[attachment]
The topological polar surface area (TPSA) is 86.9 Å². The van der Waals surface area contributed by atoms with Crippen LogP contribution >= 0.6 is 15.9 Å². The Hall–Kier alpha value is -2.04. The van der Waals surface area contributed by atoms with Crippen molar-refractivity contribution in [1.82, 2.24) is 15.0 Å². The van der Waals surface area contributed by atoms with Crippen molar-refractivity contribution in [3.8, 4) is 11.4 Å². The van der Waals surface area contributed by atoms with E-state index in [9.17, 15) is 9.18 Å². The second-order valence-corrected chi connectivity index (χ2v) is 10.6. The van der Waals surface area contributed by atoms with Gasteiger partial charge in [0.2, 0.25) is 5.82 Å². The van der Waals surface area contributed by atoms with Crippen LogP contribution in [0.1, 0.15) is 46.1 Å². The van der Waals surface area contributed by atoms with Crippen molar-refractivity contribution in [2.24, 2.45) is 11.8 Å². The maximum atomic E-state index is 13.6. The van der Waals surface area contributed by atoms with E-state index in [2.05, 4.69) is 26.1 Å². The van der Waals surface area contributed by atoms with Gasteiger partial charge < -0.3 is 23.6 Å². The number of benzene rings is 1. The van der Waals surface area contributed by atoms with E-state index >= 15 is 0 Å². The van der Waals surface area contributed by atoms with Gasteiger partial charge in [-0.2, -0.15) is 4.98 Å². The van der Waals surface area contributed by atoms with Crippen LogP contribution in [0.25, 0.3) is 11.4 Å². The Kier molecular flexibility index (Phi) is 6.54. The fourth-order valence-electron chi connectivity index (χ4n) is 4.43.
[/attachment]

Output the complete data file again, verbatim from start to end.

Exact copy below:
The topological polar surface area (TPSA) is 86.9 Å². The van der Waals surface area contributed by atoms with Crippen LogP contribution >= 0.6 is 15.9 Å². The Hall–Kier alpha value is -2.04. The van der Waals surface area contributed by atoms with Crippen molar-refractivity contribution in [1.82, 2.24) is 15.0 Å². The van der Waals surface area contributed by atoms with Crippen molar-refractivity contribution in [3.8, 4) is 11.4 Å². The van der Waals surface area contributed by atoms with E-state index in [9.17, 15) is 9.18 Å². The second-order valence-corrected chi connectivity index (χ2v) is 10.6. The van der Waals surface area contributed by atoms with Gasteiger partial charge in [0.2, 0.25) is 5.82 Å². The van der Waals surface area contributed by atoms with Crippen LogP contribution in [0.1, 0.15) is 46.1 Å². The van der Waals surface area contributed by atoms with Crippen molar-refractivity contribution in [2.24, 2.45) is 11.8 Å². The maximum atomic E-state index is 13.6. The van der Waals surface area contributed by atoms with E-state index in [2.05, 4.69) is 26.1 Å². The van der Waals surface area contributed by atoms with Gasteiger partial charge < -0.3 is 23.6 Å². The number of benzene rings is 1. The van der Waals surface area contributed by atoms with E-state index >= 15 is 0 Å². The van der Waals surface area contributed by atoms with Gasteiger partial charge in [-0.2, -0.15) is 4.98 Å². The van der Waals surface area contributed by atoms with Crippen LogP contribution in [0.25, 0.3) is 11.4 Å². The Kier molecular flexibility index (Phi) is 6.54. The fourth-order valence-electron chi connectivity index (χ4n) is 4.43.